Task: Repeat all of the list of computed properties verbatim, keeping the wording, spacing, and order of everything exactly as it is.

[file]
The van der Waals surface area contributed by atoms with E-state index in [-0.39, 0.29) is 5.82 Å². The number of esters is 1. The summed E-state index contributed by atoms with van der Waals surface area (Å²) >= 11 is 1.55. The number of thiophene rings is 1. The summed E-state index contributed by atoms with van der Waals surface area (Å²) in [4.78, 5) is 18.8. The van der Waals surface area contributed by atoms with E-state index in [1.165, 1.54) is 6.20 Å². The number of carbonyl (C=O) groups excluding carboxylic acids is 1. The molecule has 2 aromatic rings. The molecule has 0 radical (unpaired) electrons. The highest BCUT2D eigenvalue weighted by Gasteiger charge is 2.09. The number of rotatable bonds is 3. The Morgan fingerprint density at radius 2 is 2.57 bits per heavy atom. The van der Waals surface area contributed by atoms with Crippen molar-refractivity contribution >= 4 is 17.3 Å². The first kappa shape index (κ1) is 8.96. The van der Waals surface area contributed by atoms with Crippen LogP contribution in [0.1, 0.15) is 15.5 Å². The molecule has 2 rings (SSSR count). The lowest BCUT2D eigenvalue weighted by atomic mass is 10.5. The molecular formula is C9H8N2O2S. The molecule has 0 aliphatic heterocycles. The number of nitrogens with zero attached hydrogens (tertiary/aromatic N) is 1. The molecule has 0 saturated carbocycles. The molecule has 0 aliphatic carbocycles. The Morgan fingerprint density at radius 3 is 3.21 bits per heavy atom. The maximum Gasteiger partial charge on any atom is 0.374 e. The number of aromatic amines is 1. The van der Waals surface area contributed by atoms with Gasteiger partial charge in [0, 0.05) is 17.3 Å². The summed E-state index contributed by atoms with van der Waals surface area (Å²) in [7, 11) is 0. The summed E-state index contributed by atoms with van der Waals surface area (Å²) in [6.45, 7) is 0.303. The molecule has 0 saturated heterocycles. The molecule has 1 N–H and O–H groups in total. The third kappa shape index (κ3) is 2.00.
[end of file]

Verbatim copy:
The van der Waals surface area contributed by atoms with E-state index in [-0.39, 0.29) is 5.82 Å². The number of esters is 1. The summed E-state index contributed by atoms with van der Waals surface area (Å²) >= 11 is 1.55. The number of thiophene rings is 1. The summed E-state index contributed by atoms with van der Waals surface area (Å²) in [4.78, 5) is 18.8. The van der Waals surface area contributed by atoms with E-state index in [1.165, 1.54) is 6.20 Å². The number of carbonyl (C=O) groups excluding carboxylic acids is 1. The molecule has 2 aromatic rings. The molecule has 0 radical (unpaired) electrons. The highest BCUT2D eigenvalue weighted by Gasteiger charge is 2.09. The number of rotatable bonds is 3. The Morgan fingerprint density at radius 2 is 2.57 bits per heavy atom. The van der Waals surface area contributed by atoms with Crippen molar-refractivity contribution >= 4 is 17.3 Å². The first kappa shape index (κ1) is 8.96. The van der Waals surface area contributed by atoms with Crippen LogP contribution in [0.1, 0.15) is 15.5 Å². The molecule has 2 rings (SSSR count). The lowest BCUT2D eigenvalue weighted by atomic mass is 10.5. The molecular formula is C9H8N2O2S. The molecule has 0 aliphatic heterocycles. The number of nitrogens with zero attached hydrogens (tertiary/aromatic N) is 1. The molecule has 0 saturated carbocycles. The molecule has 0 aliphatic carbocycles. The Morgan fingerprint density at radius 3 is 3.21 bits per heavy atom. The maximum Gasteiger partial charge on any atom is 0.374 e. The number of aromatic amines is 1. The van der Waals surface area contributed by atoms with Gasteiger partial charge in [0, 0.05) is 17.3 Å². The summed E-state index contributed by atoms with van der Waals surface area (Å²) in [7, 11) is 0. The summed E-state index contributed by atoms with van der Waals surface area (Å²) in [6.45, 7) is 0.303. The molecule has 0 saturated heterocycles. The molecule has 1 N–H and O–H groups in total. The third kappa shape index (κ3) is 2.00.